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Lecture 8

Lecture 8 - Introduction to Econometrics Lecture 8...

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Introduction to Econometrics 8-1 Technical Notes Introduction to Econometrics Lecture 8: Forecasts and Structural Breaks Forecasting and Forecast Confidence Intervals In a simple regression, if we know the forecast value of the regressor X p , we can forecast Y conditional on X using Y p = α e + β e X p since E[u p ] = 0. This forecast should be contrasted with the unconditional forecast of Y given by Y u = μ e where μ e is the estimated sample mean of Y 1 . The forecast error e p is e p = Y - Y p = ( α + β X p + u p ) - ( α e + β e X p ) = α - α e + ( β - β e )X p + u p with expectation E[e p ] = {E[ α - α e ] + X p E[ β - β e ]} + E[u p ] = 0 because the OLS estimates of the parameters are unbiased. Therefore the forecast is unbiased, but forecast error arises (even if we know X p ) both because we cannot forecast the random variable u p , and also because our estimates of α and β are subject to sampling error. This sampling error component (the term in braces) depends on the sample disturbances, but not on u p , so the two types of error are independent. The two components of the forecasting error are both Normally distributed, so their sum is also Normally distributed: this result can be generalised easily to multiple regression. It is also possible to show that forecasts based on OLS regression coefficients have lower variance than other linear unbiased forecasts: this is an analogue of the Gauss-Markov theorem that the OLS parameter estimators are BLUE. Using Forecasts - Prediction There are two main ways of using these results on the distribution of a forecast. The first of these corresponds to the conventional use of the word ‘forecast’: an attempt to predict the outcome for Y for an observation where we know (or can predict) the explanatory variables. Although very often the ‘users’ of such predictions are only interested in the single central value Y p , it is also important to provide a measure of forecast precision in the form of a confidence interval. To compute the forecast confidence interval for a simple regression, compute Var[e p ] = E[{e p - E[e p ]} 2 ] = E[{( α - α e ) + ( β - β e )X p + u p } 2 ] = {Var( α e ) + Var( β e )(X p ) 2 + 2Cov( α e , β e )X p } + Var(u p ) 1 In this discussion of forecasts we concentrate on the case where the data is generated by random sampling, so forecasting amounts to predicting the value of Y for another draw from the underlying population. The problems involved in forecasting the value of a time-series variable are discussed later in the course. However it is helpful to note here that for time series the distinction between unconditional and conditional forecasts is less useful than that between forecasts which use only the past history of Y (‘univariate forecasts’) and those which use other variables (‘multivariate forecasts’).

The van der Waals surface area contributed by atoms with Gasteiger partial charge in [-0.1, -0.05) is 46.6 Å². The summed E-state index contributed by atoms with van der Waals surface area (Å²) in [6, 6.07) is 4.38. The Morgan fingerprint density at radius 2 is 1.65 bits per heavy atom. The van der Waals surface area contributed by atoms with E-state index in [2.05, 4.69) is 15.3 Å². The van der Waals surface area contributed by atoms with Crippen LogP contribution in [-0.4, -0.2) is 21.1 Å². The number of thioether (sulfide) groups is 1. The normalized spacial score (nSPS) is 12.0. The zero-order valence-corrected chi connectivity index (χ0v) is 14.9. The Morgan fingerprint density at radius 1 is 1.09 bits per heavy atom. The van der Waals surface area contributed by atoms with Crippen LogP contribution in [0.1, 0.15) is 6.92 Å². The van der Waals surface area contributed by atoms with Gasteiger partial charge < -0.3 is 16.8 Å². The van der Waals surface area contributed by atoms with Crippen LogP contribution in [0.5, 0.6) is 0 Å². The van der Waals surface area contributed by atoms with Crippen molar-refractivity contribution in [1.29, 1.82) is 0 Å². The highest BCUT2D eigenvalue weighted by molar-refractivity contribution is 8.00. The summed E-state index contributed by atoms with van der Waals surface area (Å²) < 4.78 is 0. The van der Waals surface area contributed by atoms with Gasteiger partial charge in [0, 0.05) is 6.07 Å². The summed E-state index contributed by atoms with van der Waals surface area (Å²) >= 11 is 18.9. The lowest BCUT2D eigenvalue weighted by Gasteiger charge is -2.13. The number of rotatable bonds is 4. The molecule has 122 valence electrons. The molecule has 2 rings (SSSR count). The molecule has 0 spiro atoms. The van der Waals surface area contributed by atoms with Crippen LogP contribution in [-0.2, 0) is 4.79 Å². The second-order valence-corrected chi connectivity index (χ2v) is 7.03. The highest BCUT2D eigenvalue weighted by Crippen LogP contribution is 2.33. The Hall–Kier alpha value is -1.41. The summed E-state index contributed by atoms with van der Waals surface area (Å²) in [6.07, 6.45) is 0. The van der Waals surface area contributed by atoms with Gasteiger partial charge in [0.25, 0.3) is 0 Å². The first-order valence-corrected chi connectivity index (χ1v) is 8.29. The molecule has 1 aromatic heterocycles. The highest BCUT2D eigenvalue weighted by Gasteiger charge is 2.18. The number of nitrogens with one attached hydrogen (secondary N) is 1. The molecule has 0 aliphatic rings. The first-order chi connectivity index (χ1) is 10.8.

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Introduction to Econometrics 8-2 Technical Notes since E[( α - α e )u p ] = E[( β - β e )X p u p ] = 0, because u p is independent of the sample
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Lecture 8 - Introduction to Econometrics Lecture 8...

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